On the following day, when they came from Bethany, he was hungry. Seeing in the distance a fig tree in leaf, he went to see whether perhaps he would find anything on it. When he came to it, he found nothing but leaves, for it was not the season for figs. He said to it, “May no one ever eat fruit from you again.” And his disciples heard it. [Matthew adds: “And the fig tree withered at once.]

Then they came to Jerusalem. And he entered the temple and began to drive out those who were selling and those who were buying in the temple, and he overturned the tables of the money changers and the seats of those who sold doves; and he would not allow anyone to carry anything through the temple. He was teaching and saying, “Is it not written,

‘My house shall be called a house of prayer for all the nations’?
But you have made it a den of robbers.”

These two episodes have earned Jesus the reputation of being abrasive and irascible. His treatment of the fig tree appears to be the inspiration behind the “impulsive and egotistical young Jesus in the Infancy Gospel of Thomas” that we saw earlier.

There is little difference between the Jesus of Mark and Matthew here.

But compare Luke (19:45-46, NRSV):

Then he entered the temple and began to drive out those who were selling things there; and he said, “It is written,

‘My house shall be a house of prayer’;
    but you have made it a den of robbers.”

Mark has placed the “two examples of Jesus’ hot temper in succession, thereby increasing the impact.” Luke, in contrast, removes the fig tree completely, reusing the tree in a parable with a quite different message and role for Jesus (13:6-9). The removal of colourful detail has left us with a comparatively anodyne Jesus.

Luke’s Jesus is obviously not a man of violence. (p. 182)

And John’s version, 2:14-17:

In the temple he found people selling cattle, sheep, and doves, and the money changers seated at their tables. Making a whip of cords, he drove all of them out of the temple, both the sheep and the cattle. He also poured out the coins of the money changers and overturned their tables. He told those who were selling the doves, “Take these things out of here! Stop making my Father’s house a marketplace!” His disciples remembered that it was written, “Zeal for your house will consume me.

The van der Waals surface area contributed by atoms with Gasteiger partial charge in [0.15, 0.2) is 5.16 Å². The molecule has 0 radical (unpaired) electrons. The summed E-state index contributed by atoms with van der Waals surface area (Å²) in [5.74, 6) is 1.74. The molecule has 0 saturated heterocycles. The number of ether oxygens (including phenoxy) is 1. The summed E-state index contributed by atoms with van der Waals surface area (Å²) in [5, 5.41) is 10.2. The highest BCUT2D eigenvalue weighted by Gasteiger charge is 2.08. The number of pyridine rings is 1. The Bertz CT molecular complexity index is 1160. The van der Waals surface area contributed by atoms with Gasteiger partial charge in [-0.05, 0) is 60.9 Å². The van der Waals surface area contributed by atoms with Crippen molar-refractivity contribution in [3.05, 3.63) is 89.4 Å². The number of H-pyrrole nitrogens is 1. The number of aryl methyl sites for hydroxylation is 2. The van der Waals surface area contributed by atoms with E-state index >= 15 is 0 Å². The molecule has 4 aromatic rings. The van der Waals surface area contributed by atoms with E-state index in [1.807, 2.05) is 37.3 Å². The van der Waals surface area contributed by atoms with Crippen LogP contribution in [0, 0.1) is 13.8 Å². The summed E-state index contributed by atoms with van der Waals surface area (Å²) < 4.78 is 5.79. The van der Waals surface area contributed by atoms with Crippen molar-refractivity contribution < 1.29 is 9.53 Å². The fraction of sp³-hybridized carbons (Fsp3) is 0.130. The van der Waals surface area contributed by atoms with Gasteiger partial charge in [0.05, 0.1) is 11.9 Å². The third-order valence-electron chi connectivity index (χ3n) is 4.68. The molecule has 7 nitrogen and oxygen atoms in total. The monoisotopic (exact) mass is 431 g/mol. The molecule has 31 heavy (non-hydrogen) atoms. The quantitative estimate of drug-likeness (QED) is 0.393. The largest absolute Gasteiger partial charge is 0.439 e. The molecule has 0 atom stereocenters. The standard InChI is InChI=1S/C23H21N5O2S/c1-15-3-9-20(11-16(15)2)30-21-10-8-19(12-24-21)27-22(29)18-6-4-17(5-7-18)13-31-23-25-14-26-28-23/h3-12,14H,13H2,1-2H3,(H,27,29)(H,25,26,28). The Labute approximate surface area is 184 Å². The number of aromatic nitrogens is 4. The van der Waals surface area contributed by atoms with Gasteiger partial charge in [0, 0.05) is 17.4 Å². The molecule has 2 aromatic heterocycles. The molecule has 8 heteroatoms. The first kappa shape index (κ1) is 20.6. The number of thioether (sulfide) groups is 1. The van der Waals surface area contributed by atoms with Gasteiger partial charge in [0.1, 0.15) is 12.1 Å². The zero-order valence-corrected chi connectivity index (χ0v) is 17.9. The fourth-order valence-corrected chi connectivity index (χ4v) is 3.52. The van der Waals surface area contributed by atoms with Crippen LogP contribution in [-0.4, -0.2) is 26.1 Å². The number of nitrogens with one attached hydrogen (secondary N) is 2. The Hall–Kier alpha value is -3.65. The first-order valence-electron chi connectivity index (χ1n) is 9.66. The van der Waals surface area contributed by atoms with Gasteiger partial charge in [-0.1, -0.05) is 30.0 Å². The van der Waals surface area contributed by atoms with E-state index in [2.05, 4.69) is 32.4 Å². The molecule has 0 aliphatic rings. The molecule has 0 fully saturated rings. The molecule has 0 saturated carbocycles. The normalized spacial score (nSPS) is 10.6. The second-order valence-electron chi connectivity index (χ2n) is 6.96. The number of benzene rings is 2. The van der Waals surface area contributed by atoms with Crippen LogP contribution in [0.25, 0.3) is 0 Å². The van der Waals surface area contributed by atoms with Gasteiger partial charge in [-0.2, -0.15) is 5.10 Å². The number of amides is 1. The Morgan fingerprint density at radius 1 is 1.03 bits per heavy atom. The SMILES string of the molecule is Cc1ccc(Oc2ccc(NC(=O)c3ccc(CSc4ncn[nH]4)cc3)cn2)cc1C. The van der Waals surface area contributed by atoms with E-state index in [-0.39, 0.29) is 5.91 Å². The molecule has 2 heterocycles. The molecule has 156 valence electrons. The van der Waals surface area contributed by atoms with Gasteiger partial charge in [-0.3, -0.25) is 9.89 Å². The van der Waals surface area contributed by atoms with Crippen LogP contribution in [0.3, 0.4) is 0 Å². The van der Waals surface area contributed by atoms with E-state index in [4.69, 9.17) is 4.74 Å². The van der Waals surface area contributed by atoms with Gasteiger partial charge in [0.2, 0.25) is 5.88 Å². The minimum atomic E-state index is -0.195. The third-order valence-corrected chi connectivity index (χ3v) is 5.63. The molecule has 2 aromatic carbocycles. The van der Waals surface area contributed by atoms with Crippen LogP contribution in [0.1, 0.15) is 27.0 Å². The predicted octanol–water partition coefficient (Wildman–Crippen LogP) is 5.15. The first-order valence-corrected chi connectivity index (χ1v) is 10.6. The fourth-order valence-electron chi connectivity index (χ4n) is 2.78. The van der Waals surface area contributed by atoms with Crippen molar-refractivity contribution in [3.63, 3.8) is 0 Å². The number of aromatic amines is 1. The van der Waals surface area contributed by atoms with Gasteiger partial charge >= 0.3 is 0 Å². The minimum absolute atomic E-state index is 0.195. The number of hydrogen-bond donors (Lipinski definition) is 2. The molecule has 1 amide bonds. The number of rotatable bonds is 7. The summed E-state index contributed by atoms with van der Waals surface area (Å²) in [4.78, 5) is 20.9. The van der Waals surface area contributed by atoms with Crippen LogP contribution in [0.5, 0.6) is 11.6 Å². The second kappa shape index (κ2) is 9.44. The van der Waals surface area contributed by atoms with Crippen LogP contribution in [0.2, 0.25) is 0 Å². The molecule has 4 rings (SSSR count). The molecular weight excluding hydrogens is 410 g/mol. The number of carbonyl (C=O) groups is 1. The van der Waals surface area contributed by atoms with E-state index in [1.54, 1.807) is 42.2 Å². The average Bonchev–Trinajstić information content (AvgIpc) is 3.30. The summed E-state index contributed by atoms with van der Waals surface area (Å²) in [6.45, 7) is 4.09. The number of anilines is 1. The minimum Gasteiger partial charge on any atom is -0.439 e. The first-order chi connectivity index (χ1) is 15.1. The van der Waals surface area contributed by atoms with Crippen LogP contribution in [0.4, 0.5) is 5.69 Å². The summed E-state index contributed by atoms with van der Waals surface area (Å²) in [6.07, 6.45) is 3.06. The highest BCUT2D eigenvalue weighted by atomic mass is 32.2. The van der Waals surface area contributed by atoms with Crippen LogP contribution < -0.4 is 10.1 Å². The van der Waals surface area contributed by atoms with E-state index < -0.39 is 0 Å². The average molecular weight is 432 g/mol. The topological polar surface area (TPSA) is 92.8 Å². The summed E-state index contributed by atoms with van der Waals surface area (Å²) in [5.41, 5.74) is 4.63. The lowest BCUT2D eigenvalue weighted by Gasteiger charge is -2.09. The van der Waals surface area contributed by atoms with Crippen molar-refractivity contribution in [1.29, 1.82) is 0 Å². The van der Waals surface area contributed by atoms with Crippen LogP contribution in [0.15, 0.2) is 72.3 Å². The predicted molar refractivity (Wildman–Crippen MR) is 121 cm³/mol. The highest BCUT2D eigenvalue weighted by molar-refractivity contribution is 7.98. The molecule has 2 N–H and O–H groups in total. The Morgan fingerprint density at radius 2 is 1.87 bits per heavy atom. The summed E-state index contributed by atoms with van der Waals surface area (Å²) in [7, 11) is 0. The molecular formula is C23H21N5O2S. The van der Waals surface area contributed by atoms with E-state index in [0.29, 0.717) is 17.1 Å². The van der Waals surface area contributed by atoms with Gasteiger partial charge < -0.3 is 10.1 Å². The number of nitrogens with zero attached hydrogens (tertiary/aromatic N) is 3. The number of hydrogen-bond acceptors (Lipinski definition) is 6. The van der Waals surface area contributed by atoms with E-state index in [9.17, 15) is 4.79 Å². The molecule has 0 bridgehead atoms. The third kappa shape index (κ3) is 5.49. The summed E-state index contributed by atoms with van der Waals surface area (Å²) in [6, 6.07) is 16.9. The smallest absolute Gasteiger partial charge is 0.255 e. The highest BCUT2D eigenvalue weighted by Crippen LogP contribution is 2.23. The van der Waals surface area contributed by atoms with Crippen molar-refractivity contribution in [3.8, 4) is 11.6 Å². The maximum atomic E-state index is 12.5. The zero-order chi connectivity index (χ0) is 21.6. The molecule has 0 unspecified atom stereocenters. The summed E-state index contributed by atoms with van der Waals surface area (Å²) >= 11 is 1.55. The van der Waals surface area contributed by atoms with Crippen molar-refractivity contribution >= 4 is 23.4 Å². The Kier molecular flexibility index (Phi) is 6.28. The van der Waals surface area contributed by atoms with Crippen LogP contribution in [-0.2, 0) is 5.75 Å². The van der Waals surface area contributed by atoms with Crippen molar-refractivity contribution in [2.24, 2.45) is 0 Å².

The wording is different from what we saw in the synoptic gospels but the detail is richer. Now Jesus makes a whip to use on the sellers; not only does he overturn the tables but he also pours out their coins. Yet the den of robbers has become a prosaic marketplace. The impulsive fit of anger is replaced by an action motivated and justified by a disciplined, determined godly zeal.

The four faces of theological interpretation

Mark Luke John
Jesus is portrayed as the Suffering Son of God. Jesus is portrayed as the Saviour of the world; Jesus is the Son of God, “serenely untroubled”.
Gethsemane: “deeply grieved, even to death” Calm and confident; master of the situation like Socrates in Phaedo. “This is a trial without anxiety or suspense, a crucifixion without suffering and without pathos. The Stranger, unnerving and imperturbable, remains unmoved by the mockery and sarcasm through which his tormentors unknowingly proclaim his true identity.” (Paula Fredriksen)
Twice throws himself on ground praying for cup to be removed. Kneels and prays just once, knowing he has to die . To his mother, “Woman, here is your son.” To the disciple, “Here is your mother”. All the rest is calm ritual.
Final words: “My God, my God, why have you forsaken me?” Jesus still in control: “Father, into your hands I commend my spirit” “I am thirsty” … “It is finished”